Fenil Seta (KIAGIA.COM; July 3, 2017) ORIGINAL LINK: http://goo.gl/xnnofS)
It was a rainy evening when Sridevi entered the room full of journalists and immediately, all eyes turned to her. She was having a no-make up look and yet, it was difficult to take one’s eyes off her. She apologized for the delay and enquired whether we had water and tea/coffee. It was great to see the actress, who is extremely shy and who doesn’t open up easily, but ended up talking like an extroverted person. Even during the course of the interview, she surprised everyone as she talked in detail not only about her upcoming film ‘MOM’, but also about other aspects like her real-life daughters, the process of choosing a film, how her own mother shaped her into a well-mannered human being and a lot more. She also shared some interesting anecdotes form the 80s era and at regular intervals, raised laughs too! Here are some excerpts from this very memorable interview.
Just a few days are left for the release of ”MOM’. What kind of emotions are you going through at present?
It seems like I have given a crucial exam and now I am waiting for the results! It’s a special film – every film is special but this one is extra special – as it’s our home production. I got a chance to work with so many talented people for the first time. I feel lucky that previously, I got a chance to work with Gauri Shinde in ‘English Vinglish’ and this time, I got a chance to work with Ravi Udyawar. He’s fantastic and has done a tremendous job.
What are the criteria for you while signing a film?
I just choose a film while thinking from my heart, not from my brain. When I hear a subject, it should touch my heart. I should feel good about the story.
How was it working with Akshaye Khanna? He said in a recent interview that it was difficult to work with you since you are so good at your work!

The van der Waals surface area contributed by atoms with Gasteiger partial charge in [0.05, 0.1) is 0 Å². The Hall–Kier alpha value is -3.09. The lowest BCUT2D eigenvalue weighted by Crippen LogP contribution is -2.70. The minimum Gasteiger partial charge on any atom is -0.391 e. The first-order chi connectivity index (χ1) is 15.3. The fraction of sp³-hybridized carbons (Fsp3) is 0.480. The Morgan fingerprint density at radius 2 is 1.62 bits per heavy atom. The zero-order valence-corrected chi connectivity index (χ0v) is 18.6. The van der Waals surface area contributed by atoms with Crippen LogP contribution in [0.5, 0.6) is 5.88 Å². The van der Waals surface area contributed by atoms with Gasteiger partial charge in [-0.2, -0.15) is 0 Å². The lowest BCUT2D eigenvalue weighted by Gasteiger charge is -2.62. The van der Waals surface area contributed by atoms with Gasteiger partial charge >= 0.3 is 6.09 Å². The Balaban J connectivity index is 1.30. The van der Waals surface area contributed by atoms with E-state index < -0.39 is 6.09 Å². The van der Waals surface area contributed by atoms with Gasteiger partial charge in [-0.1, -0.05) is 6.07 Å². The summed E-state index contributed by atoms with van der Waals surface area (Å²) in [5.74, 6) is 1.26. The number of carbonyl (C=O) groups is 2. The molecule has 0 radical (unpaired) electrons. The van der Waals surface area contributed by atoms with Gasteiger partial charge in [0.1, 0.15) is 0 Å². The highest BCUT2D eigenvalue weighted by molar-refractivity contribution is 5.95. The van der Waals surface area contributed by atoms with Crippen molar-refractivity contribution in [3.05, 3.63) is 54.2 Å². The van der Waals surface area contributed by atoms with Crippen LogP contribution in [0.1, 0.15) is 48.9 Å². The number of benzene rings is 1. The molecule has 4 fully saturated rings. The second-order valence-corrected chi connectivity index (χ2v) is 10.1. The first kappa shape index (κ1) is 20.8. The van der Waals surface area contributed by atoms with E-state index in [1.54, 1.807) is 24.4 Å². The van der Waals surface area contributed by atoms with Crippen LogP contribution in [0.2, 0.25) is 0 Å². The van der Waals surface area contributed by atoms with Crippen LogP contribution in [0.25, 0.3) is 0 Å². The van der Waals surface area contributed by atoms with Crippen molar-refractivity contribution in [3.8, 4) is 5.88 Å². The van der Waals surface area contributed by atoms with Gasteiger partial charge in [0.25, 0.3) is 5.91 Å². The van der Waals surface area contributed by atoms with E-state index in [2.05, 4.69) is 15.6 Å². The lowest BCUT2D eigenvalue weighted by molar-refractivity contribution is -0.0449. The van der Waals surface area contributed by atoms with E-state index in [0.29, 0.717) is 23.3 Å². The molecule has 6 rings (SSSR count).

It was great working with him. It’s rare to work with a talent like him. He’s a very dignified, quiet and a very well brought up child. His personality is so powerful that he doesn’t even have to do anything – his smile, eyes or his mere presence is enough to lift up a scene.
Did Akshaye Khanna remind you of his father, Vinod Khanna?
Akshaye definitely has the charm and style of Vinod ji. As a performer, however, he has his own identity.
In today’s times when so many films have fallen prey to Censor Board’s scissors, were you happy to see that ‘MOM’ was passed with a U/A certificate and zero cuts?
Of course I was happy when I got to know that the film has been passed without a single cut. I am really grateful to the Censor Board. From the beginning, we were sure of one thing that ‘MOM’ is a family film. I want all the children and the parents to see the film. Boney ji (Boney Kapoor, producer and her husband) and Ravi were particular about it from the first day.
How much does the title of the film mean to you? Could you tell us some interesting anecdote about your own mother (Rajeswari)?
Well, it’s the most special relation of your life. The memories that you share with your mother never leave you. You keep missing her everyday of your life. It is very difficult to explain in words. My mother was never strict but she was always there for me when I was working as a child actor. Whether we are shooting in the rains or in snow or in extremely hot weather, she was there to ensure I was comfortable. Because of that, I don’t remember an instance wherein I have complained that “I am not well or I am tired and hence I won’t shoot today.” My mother also taught me a lot of important lessons like I should respect elders, be punctual, give my 100% etc.